For its November / December issue, out on newsstands now (and online), Foreign Affairs magazine elected to look towards the future through essays and book recommendations by some of today’s best thinkers. The issue will feature a special cover as well as a two-column makeup to make it easy for readers to take in all the information and recommendations within.
According to David Kellogg, the magazine’s publisher:
“This special issue of Foreign Affairs has already raised the bar for the magazine — it is the first single-themed and largest issue ever produced. The cover has added a gatefold and dramatic cover graphics. Readership (made up of 20 percent newsstand and 80 percent subscriber based) continues to grow. In addition, ad revenue for the Nov/Dec issue grew 65 percent year over year, quite an enviable position in the publishing business today.”
The issue will provide an in-depth exploration of far-reaching issues impacting both the U.S. and the world at large, organized by category: Planetary issues (such as security, prosperity, education, water, population declines, climate control, etc.), international issues (for example, a look at how powers are allocated in the United States and Europe versus Asian nations, as well as how international organizations are changing as power shifts across the globe), and the role the U.S. plays on a global scale (its consensus with other world powers, its multilateral approach to security, use of military, etc.).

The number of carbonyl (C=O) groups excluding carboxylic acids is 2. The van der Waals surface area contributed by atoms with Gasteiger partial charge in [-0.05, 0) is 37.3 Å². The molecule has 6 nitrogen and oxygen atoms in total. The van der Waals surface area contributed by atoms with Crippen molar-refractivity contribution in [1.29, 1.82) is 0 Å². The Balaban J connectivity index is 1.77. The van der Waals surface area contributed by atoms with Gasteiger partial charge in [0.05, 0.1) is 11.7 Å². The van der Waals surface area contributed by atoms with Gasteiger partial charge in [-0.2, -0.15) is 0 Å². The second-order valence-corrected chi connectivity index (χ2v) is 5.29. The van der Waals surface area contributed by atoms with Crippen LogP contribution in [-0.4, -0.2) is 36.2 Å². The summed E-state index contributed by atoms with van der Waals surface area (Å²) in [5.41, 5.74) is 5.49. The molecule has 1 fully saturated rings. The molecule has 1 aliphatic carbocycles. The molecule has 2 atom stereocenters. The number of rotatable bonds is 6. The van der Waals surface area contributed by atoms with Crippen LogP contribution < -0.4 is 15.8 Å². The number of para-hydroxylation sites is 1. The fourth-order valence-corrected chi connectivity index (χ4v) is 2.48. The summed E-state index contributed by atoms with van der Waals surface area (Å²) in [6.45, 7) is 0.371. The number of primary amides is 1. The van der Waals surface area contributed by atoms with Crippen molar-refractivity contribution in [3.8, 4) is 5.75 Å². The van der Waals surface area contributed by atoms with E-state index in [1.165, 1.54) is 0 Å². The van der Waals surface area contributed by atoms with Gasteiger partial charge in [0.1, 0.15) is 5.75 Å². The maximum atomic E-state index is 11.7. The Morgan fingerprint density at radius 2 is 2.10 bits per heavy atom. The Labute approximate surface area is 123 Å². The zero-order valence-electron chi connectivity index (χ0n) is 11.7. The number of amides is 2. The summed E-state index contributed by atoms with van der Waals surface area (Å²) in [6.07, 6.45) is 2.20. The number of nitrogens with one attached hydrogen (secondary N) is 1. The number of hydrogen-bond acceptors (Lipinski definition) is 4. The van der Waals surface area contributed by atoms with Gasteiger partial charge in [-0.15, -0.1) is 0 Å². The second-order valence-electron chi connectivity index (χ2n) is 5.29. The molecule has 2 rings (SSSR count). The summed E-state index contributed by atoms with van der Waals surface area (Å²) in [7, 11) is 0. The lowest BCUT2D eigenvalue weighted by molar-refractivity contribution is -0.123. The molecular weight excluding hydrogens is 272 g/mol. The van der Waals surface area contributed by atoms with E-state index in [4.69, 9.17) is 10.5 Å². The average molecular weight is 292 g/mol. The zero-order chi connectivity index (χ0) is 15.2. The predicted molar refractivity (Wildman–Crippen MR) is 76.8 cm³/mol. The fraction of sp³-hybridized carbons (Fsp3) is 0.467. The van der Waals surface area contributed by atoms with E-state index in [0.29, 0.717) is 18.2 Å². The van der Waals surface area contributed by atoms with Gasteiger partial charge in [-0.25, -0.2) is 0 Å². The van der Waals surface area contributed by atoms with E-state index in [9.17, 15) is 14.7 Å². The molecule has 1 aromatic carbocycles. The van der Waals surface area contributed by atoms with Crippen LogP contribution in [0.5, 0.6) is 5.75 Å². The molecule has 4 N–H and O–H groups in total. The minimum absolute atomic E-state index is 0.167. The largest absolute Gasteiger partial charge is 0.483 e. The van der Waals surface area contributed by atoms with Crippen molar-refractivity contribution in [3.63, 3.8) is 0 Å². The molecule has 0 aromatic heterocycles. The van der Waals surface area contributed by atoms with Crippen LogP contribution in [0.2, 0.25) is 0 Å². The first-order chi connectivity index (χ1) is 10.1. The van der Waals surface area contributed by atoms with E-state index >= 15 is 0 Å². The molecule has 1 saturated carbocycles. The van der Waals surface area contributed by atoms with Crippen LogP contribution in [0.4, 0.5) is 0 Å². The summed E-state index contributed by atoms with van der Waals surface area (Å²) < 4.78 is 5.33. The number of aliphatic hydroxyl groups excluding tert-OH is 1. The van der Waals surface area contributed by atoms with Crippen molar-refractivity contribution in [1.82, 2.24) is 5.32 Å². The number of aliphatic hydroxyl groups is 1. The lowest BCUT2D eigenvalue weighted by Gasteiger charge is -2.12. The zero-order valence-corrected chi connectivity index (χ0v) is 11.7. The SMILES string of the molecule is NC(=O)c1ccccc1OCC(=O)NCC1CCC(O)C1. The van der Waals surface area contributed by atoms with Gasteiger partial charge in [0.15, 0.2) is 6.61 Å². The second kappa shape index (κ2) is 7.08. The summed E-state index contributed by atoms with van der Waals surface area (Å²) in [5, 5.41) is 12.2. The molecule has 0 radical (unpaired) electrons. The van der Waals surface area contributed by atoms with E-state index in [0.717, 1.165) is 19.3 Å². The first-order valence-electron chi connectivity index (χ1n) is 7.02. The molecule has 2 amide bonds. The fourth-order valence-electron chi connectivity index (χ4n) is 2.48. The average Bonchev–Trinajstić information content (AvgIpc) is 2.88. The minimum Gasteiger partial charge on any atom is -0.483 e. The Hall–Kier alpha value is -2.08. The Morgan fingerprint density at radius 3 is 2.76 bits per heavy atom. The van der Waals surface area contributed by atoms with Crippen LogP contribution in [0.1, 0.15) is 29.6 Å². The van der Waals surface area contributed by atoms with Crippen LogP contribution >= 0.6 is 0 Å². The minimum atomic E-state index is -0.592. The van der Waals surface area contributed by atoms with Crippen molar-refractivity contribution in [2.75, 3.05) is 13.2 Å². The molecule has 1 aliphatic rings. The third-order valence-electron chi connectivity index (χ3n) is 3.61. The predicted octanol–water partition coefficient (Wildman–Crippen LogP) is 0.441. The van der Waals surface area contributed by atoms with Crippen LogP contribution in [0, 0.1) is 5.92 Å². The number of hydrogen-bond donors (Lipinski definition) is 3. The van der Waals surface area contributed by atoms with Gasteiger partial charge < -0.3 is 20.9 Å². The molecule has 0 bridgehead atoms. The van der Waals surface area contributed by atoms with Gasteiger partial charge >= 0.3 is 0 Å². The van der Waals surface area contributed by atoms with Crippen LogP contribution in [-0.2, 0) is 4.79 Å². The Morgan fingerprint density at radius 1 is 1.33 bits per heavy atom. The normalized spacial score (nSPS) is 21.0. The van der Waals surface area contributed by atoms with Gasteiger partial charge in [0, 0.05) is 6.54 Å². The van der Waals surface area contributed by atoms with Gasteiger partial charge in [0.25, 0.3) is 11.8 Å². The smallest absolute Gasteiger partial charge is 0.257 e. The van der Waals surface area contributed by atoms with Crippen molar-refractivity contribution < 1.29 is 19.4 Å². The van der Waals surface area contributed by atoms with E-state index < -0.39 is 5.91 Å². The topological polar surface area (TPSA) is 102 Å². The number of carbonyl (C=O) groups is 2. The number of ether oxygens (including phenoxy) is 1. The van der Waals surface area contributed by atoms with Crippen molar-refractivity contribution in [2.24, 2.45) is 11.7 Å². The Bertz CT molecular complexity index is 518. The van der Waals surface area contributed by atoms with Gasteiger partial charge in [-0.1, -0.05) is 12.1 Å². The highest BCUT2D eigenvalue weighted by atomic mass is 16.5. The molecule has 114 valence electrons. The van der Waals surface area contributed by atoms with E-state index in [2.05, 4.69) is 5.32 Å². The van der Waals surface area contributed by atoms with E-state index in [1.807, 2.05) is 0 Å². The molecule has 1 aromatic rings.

In addition, the print issue will feature a special book section (although regular Foreign Affairs readers need not worry — the regular book section is available online), with 17 contributors — including Madeleine Albright, Aayan Hirsi Ali, Niall Ferguson and Fareed Zakaria — each suggesting one or two books which deal with “the world ahead.”
The theme of looking to the future is particularly appropriate given this issue marks the last to be edited by James Hoge, who is stepping down as the magazine’s editor at the end of this year, when Gideon Rose will then become the magazine’s sixth editor in its 90-year history. Among the new projects he will pursue ARE chairing Human Rights Watch (which he begun doing earlier with month), working with an international consulting firm, and teaching at New York University’s Center for Global Affairs.
Hoge took the time to speak to us about Foreign Affairs, as well as his future, and told us that, when first approaching this particular issue of the magazine, there was the initial temptation of using it as a platform to recap his 18 years at its helm. He decided against this, however, thinking it best to keep the focus on what lies ahead. After all, he said, “history always surprises you,” especially as its being made.